Take Armstrong’s representation that it fabricated its own steel. The district court held this suggestion literally false because the evidence at trial showed that Armstrong isn’t a steel manufacturer but purchases steel from others and then assembles it into buildings. Armstrong contends that its statements were at least ambiguous because, when discussing “each piece of steel we fabricate,” a reader could’ve taken the company to mean that it merely supplies buildings made of steel that others fabricate. But we agree with the district court: that’s just not a plausible reading. In referring to “each piece of steel we fabricate,” Armstrong’s ads conveyed not only that the company supplies steel buildings or assembles pieces of steel made by others, but that it fabricates the steel pieces itself. And that much is just not true.

Next come Armstrong’s representations that it offered “general steel” buildings for sale. The district court found these statements literally false because Armstrong wasn’t licensed to (and didn’t) sell its rival’s products. Again Armstrong claims ambiguity, arguing that its references to “general steel” didn’t necessarily mean “Armstrong makes ‘General Steel’ (i.e., the plaintiff’s) buildings” because they could also mean “Armstrong makes ‘general’ (i.e., all- purpose) steel buildings.” Again, we cannot see how. There’s no credible evidence in the record that the term “general steel” is used in the industry to describe steel buildings sold by anyone else. Armstrong’s ads, meanwhile, included side-by-side comparisons between its products and those offered by the General Steel company. They even used General Steel’s logo and sometimes capitalized “General Steel.” In this light, there’s just no doubt what Armstrong’s ads were talking about – or that they were literally false.

Last in line are Armstrong’s statements about “pre-galvanized secondary framing” and “stainless steel fasteners.” Armstrong says its advertisements – representing that it provided these accessories where General Steel didn’t – were literally true because Armstrong includes these items unless the customer declines them while General Steel doesn’t include them unless the customer requests them. But Armstrong’s “May the Best Building Win” web advertisements failed to draw any distinctions of this sort. They didn’t, for example, compare “standard” features. Instead, they flatly compared features supposedly available in Armstrong buildings against those supposedly available in General Steel buildings. And the ads were literally false because the evidence at trial showed that both companies provide these features at additional cost and that customers can choose whether to purchase them.

Failing to persuade us of error in the district court’s falsity analysis, Armstrong next directs our attention to the question of materiality. Though not explicitly mentioned in the text of the Lanham Act, many courts require plaintiffs to prove that a false or misleading advertisement is “likely to influence the purchasing decision” before permitting recovery based on it. Cashmere & Camel Hair Mfrs. Inst. v. Saks Fifth Avenue, 284 F.3d 302, 311 (1st Cir. 2002) (quoting Clorox Co. P.R. v. Proctor & Gamble Commercial Co., 228 F.3d 24, 33 n.6 (1st Cir. 2000)); see also 5 J. Thomas McCarthy, McCarthy on Trademarks and Unfair Competition §§ 27:24 n.1, 27:35 (2015). Circuits that have imposed a materiality requirement are, however, split over who bears the burden of proof: some keep it with the plaintiff while others are willing to presume that at least some misstatements – usually literally false ones – are material. Compare, e.g., Cashmere & Camel Hair Mfrs. Inst., 284 F.3d at 310-11 (keeping the burden with the plaintiffs), with, e.g., Pizza Hut, Inc. v. Papa John’s Int’l, Inc., 227 F.3d 489, 497 (5th Cir. 2000) (presuming that a literally false statement is material). This court has yet to decide whether the Lanham Act imposes a materiality inquiry and, if so, the lines that inquiry should follow or the standard we would use to review a district court’s materiality determination. But here again this case does not require us to answer these questions.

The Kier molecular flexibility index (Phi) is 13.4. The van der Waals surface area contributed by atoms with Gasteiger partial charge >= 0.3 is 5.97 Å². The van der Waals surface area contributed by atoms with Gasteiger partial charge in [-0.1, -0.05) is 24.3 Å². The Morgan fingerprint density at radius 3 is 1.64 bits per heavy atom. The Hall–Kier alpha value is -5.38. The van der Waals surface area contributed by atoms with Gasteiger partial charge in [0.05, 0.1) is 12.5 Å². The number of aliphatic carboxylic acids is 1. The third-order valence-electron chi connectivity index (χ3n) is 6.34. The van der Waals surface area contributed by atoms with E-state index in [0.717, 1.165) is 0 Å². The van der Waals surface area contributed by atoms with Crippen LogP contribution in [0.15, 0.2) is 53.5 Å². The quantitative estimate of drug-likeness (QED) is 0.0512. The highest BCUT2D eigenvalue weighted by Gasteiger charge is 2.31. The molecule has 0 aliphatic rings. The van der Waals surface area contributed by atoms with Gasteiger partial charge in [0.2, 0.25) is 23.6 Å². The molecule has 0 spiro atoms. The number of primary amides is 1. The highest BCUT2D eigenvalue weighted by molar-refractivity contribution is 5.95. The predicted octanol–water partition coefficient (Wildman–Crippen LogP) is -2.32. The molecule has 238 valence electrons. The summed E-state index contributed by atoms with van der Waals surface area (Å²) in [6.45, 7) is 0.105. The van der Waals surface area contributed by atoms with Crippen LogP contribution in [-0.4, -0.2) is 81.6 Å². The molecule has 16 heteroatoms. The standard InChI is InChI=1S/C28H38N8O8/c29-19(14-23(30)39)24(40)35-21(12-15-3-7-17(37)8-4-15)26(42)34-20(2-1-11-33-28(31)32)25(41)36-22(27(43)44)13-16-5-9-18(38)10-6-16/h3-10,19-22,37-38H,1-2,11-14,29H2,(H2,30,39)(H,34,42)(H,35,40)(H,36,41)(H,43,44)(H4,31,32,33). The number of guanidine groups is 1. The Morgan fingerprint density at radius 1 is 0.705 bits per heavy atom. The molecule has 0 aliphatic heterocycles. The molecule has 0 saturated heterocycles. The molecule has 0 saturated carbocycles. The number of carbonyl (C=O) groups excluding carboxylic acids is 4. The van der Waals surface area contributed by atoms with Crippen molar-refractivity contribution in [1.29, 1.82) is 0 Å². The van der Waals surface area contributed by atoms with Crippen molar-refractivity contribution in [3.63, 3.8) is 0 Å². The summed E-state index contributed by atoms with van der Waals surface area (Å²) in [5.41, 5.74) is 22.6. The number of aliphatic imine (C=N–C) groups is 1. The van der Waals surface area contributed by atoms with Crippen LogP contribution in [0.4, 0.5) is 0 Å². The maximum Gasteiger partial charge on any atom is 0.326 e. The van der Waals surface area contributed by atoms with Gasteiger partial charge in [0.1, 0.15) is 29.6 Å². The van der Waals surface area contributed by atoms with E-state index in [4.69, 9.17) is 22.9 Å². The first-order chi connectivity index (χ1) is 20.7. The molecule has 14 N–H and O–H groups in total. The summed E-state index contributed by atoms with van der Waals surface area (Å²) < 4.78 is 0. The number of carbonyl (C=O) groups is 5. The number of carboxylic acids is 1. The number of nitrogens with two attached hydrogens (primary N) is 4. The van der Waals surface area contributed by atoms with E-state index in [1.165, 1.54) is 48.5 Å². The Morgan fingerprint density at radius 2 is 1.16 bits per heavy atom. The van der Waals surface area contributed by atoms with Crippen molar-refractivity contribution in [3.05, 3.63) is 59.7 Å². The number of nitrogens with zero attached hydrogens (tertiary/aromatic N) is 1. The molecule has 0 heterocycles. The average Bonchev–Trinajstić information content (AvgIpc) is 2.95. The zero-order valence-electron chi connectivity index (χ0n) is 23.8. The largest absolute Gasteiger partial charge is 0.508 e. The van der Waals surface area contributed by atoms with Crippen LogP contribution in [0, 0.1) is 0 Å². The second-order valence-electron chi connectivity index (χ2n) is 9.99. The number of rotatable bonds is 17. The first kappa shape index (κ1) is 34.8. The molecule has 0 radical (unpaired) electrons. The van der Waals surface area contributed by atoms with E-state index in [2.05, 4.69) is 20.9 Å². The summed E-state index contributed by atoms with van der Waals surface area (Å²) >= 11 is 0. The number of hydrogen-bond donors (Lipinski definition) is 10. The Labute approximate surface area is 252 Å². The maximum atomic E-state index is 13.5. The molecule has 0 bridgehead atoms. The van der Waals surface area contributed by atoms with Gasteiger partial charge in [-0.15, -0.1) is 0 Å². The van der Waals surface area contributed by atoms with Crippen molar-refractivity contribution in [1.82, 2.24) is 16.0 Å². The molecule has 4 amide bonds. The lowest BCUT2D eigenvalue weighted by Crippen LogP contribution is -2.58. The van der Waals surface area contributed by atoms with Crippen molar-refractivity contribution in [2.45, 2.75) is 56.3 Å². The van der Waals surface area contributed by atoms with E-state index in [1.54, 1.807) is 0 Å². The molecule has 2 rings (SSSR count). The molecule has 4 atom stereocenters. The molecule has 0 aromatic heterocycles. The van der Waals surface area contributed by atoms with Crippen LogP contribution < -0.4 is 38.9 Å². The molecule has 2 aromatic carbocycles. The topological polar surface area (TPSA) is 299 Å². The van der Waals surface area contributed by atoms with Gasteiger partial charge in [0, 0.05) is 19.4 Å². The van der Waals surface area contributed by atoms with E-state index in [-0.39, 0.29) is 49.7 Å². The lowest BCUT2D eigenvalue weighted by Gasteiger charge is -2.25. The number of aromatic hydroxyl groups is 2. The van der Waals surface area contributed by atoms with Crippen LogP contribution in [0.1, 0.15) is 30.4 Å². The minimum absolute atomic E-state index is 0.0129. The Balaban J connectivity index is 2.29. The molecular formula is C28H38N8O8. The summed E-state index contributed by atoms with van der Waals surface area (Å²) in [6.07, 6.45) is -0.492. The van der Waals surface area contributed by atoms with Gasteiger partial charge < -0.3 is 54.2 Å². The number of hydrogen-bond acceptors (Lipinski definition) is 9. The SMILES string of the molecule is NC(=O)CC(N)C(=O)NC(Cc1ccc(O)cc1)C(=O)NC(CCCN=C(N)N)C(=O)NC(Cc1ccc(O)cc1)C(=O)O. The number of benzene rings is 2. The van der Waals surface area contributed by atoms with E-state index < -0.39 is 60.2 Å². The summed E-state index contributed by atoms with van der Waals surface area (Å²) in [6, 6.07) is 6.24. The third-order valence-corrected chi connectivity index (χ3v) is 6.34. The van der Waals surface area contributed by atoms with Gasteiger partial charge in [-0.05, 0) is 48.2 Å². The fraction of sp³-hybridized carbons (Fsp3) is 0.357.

It doesn’t because, on the record before us, we would find one of Armstrong’s false statements – that only Armstrong offered pregalvanized steel or stainless fasteners – material under any conceivable standard. That’s because Armstrong’s own evidence at trial established that the statement was likely to influence consumer purchasing decisions. Armstong’s Chief Operating Officer testified that steel fasteners and pregalvanized framing were important to Armstrong’s brand, giving the company a competitive edge and improving the quality of its buildings.